Don’t fear the Fed’s 25-basis-point rate hike on Wednesday, according to Jeremy Siegel. Given the strength of the economy and low unemployment, he said stocks can withstand higher rates.
Siegel is the Russell E. Palmer Emeritus Professor of Finance at the Wharton School of the University of Pennsylvania and a senior economist for WisdomTree. He spoke yesterday via a webinar hosted by WisdomTree.
Over the last few weeks, the forward-looking data, including the money supply, commodity prices and home prices have all been increasing, he said, as have other metrics.
“That means the economy can withstand higher rates than I had thought,” he said.
This is good for stocks – especially value stocks – which tend to be more cyclical.
Earnings have been great, he said, as have been forecasted profits. Warnings of earnings misses have been infrequent, despite the yield curve still being inverted.
Value stocks are much more attractive than bonds. Value stocks trade at a P/E ratio of 17, which he said is the equivalent of a 6% real return (the reciprocal of the P/E ratio). But bonds (based on TIPS rates) have only a 1.6% real yield.
“I’d rather be a stock owner than a bond holder almost all the time,” he said, “especially now.”
Siegel credited Jerome Powell for giving one of his best news conferences. Powell stressed data dependence and focused on balanced risks – such as inflation versus the labor market – much more so than he had previously. He also talked about the latent effects of monetary policy and de-emphasized the effect of wages on prices.
Strong growth surprised everyone, including the Fed. Siegel said he had previously thought that higher rates would slow the economy in the third quarter, but now said that will not happen.
We could see “higher for longer,” he said, and could see a higher terminal rate. Real rates will be higher because real growth will be greater. TIPS may eventually go from 1% to 1.25%, and the target Fed funds rate will be 2.5% to 3%. The yield curve will de-invert and be normal, but rates will be higher.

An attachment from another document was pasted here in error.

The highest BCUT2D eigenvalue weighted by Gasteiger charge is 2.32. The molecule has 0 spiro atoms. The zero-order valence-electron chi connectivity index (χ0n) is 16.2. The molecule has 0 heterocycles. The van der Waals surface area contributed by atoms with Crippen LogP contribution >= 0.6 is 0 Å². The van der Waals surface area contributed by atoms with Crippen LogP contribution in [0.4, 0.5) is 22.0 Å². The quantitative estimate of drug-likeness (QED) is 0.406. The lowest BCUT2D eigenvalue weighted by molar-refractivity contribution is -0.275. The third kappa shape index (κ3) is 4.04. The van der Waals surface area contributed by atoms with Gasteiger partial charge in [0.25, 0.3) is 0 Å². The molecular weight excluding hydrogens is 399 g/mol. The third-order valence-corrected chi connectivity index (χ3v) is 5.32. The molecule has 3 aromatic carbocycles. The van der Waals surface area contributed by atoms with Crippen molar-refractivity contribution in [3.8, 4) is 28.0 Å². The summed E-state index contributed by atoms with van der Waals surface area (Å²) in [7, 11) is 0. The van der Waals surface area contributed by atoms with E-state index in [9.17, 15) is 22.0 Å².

We want a steeper, un-inverted yield curve, he said, because that is good for economic growth and for risk assets.
The probability of a recession is less, which Siegel estimated to be 25%.
“The economy is strong because the Fed is in line with reality,” he said. It is positioned to react to weakness faster than earlier this year. For example, he said rates could be cut if unemployment spikes.
The Fed will be less dogmatic, according to Seigel, and more likely to lower rates if it sees weakness.
We are in the political season, and the Democrats know that a recession would be the worst thing that could happen to them. Powell will be sensitive to those dynamics, according to Siegel.
The inflation battle is over, and the dollar is falling, which is good for earnings and exports. But rising commodity and home prices could still ignite inflation.
Inflation lags monetary policy (based on the M2 money supply) by 18-24 months. In 2020, there was a record M2 increase, followed by a record decrease in 2022 that lasted until March of 2023. But M2 has turned up since then, he said. Money supply has stopped going down, he said, “which has hurt the dollar and commodity prices.”
The Fed is reducing its balance sheet by selling its mortgage-backed securities (MBS). It is also reducing its supply of Treasury securities, but at a slower rate than MBS.
Despite the Fed’s rate increases and the looming threat of a recession, Siegel said that it is remarkable that the 10-year yield is mostly unchanged this year.
With higher real rates, the Fed will wait to ease until key indicators (like unemployment) deteriorate.
Fiscal policy is neutral and will not slow growth or increase the risk of a recession, according to Siegel.
Siegel mentioned some risks to economic growth.
When there is a fiscal stimulus that sends money to those on “Main Street,” it can lead to inflation that erodes wealth and counteracts the intended policy goals. Siegel said that the extra spending provided to Americans during the pandemic will be gone by early fall. Higher mortgage rates will also eat into discretionary spending. The biggest market crashes come in September and October, when summer spending and tuition bills must be paid. There will be a resumption of student debt payments in the fall.
Robert Huebscher is the founder of Advisor Perspectives and a vice chairman of VettaFi.
This article was originally published on Advisor Perspectives on July 28, 2023.